3 Differences Between Persian and Oriental Rugs

3 Differences Between Persian and Oriental Rugs - Arrant Luxury

When in the market for carpets, you’ll often encounter the terms Oriental and Persian rugs. While many people use these terms interchangeably, both are actually distinct types. 

Persian rugs specifically hail from Iran, formerly known as Persia. They constitute a subset of Oriental rugs, which refer to rugs originating from various Asian countries. Although Iran is situated in Asia, its weavers have carved out a unique identity, leading to the distinction between Persian and other Oriental rugs. Furthermore, Oriental rugs are not exclusive to Iran; they are also crafted in countries like China, India, Russia, Turkey, Pakistan, and Tibet. 

Before venturing into an Oriental rug store, it's beneficial to understand the differences between Persian and other Oriental rugs. Here are three key distinctions to keep in mind. 


Persian area rugs usually embody designs or motifs originating from their city of origin. These rugs commonly feature all-over patterns, compartmental designs, central medallions, or one-sided layouts, often symmetrical in nature. On the other hand, Oriental area rugs tend to showcase flora and fauna motifs with more flowing, curvilinear designs. Some designs may even depict landscapes, including mountains, lakes, and fields. Oriental rugs also frequently employ contrasting colors to accentuate texture, while Persian rugs typically favor warm-toned hues. 

Weaving Techniques: 

Both types of rugs are hand-knotted on looms. Oriental rugs typically have smaller knots and denser piles, utilizing symmetrical Ghiordes knots. In contrast, Persian rugs boast higher knot counts and are woven using asymmetrical Senneh knots. 


While both rug styles utilize some common materials, Persian rugs are predominantly crafted from sheep wool, camel hair, kork wool, and sometimes Manchester or Merino sheep wool, depending on their city of origin. Additionally, they may incorporate cotton blends. Oriental rugs, on the other hand, may incorporate silk, wool, and often a higher proportion of cotton. These materials can be used in pile weaving or flat weaving techniques. 

Ultimately, whether you prefer Persian or Oriental rugs, both styles offer exquisite choices. They are the result of skilled artisans who have honed their craft over generations, ensuring each rug is a masterpiece of tradition and artistry. 

Explore Arrant Luxury's Handcrafted Persian Rugs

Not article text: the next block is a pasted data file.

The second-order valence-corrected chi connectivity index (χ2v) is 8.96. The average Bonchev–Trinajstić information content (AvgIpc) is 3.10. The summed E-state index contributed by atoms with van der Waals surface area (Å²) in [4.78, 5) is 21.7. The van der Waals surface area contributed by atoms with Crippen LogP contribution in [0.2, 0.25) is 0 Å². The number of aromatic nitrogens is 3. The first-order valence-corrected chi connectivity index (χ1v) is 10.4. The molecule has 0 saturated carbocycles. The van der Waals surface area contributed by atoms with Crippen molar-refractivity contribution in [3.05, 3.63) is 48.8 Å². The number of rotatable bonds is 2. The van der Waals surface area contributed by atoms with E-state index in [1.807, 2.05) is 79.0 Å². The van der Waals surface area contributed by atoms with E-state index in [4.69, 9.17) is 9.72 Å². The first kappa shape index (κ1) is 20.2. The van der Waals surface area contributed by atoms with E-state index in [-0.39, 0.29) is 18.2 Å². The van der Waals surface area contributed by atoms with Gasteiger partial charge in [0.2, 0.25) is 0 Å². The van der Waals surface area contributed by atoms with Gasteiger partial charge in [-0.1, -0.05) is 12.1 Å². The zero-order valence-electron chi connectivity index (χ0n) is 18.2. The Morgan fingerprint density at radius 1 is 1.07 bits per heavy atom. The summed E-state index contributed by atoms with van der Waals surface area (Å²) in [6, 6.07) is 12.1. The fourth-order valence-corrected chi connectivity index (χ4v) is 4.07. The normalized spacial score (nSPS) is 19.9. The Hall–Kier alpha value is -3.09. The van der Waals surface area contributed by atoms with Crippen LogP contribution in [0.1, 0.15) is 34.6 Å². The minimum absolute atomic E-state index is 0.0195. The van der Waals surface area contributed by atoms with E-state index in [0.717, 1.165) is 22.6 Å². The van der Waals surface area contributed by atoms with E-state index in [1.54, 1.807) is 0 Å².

At Arrant Luxury, opulence meets tradition with our extensive collection of handcrafted Persian rugs. Each rug narrates a story of exquisite craftsmanship, beckoning you to experience the unrivalled allure of Persian artistry in your own home. 

Our curated selection boasts a diverse array of designs and motifs, woven by skilled artisans from the heart of South-East Asia. From detailed all-over patterns to mesmerizing central medallions, our hand-made rugs capture the essence of their city of origin, infusing your space with a sense of history and culture. 

Indulge in the sumptuous textures and rich colors of our Oriental rugs, crafted using the finest materials such as sheep wool, camel hair, and silk. Whether you prefer warm, inviting hues or vibrant, contrasting tones, our collection offers something to complement every style and preference. 

With Arrant Luxury, you're not just purchasing a rug, you're investing in a piece of art that will elevate your living space for generations to come. Transform your home into a sanctuary of luxury and refinement with a handcrafted rug from Arrant Luxury. 


What are the main design differences between Persian and Oriental rugs? 

Persian rugs typically feature symmetrical designs with all-over patterns or central medallions, while Oriental rugs often showcase curvilinear motifs like flora and fauna. 

How do the knotting techniques differ between Persian and Oriental rugs? 

Persian rugs are known for higher knot counts and asymmetrical Senneh knots, while Oriental rugs use smaller knots tied symmetrically with Ghiordes knots. 

What materials are commonly used in Persian and Oriental rugs? 

Persian rugs primarily use sheep wool, camel hair, and silk, while Oriental rugs may incorporate silk, wool, and cotton, often with a higher concentration of cotton.